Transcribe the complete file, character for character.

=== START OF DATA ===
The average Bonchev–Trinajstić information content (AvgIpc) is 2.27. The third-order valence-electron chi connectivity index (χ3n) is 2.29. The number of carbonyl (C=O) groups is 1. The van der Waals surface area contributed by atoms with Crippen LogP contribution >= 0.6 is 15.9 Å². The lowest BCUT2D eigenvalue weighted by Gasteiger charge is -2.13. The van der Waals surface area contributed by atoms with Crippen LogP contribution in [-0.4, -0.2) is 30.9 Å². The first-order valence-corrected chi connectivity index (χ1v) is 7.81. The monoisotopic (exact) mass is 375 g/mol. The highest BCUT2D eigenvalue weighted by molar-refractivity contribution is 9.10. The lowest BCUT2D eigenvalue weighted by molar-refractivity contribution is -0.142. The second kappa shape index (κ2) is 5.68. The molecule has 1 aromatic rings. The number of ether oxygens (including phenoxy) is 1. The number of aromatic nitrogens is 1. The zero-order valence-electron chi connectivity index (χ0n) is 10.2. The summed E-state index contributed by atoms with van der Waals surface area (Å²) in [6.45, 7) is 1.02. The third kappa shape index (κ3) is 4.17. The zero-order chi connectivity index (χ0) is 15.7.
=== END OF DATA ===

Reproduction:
The average Bonchev–Trinajstić information content (AvgIpc) is 2.27. The third-order valence-electron chi connectivity index (χ3n) is 2.29. The number of carbonyl (C=O) groups is 1. The van der Waals surface area contributed by atoms with Crippen LogP contribution >= 0.6 is 15.9 Å². The lowest BCUT2D eigenvalue weighted by Gasteiger charge is -2.13. The van der Waals surface area contributed by atoms with Crippen LogP contribution in [-0.4, -0.2) is 30.9 Å². The first-order valence-corrected chi connectivity index (χ1v) is 7.81. The monoisotopic (exact) mass is 375 g/mol. The highest BCUT2D eigenvalue weighted by molar-refractivity contribution is 9.10. The lowest BCUT2D eigenvalue weighted by molar-refractivity contribution is -0.142. The second kappa shape index (κ2) is 5.68. The molecule has 1 aromatic rings. The number of ether oxygens (including phenoxy) is 1. The number of aromatic nitrogens is 1. The zero-order valence-electron chi connectivity index (χ0n) is 10.2. The summed E-state index contributed by atoms with van der Waals surface area (Å²) in [6.45, 7) is 1.02. The third kappa shape index (κ3) is 4.17. The zero-order chi connectivity index (χ0) is 15.7.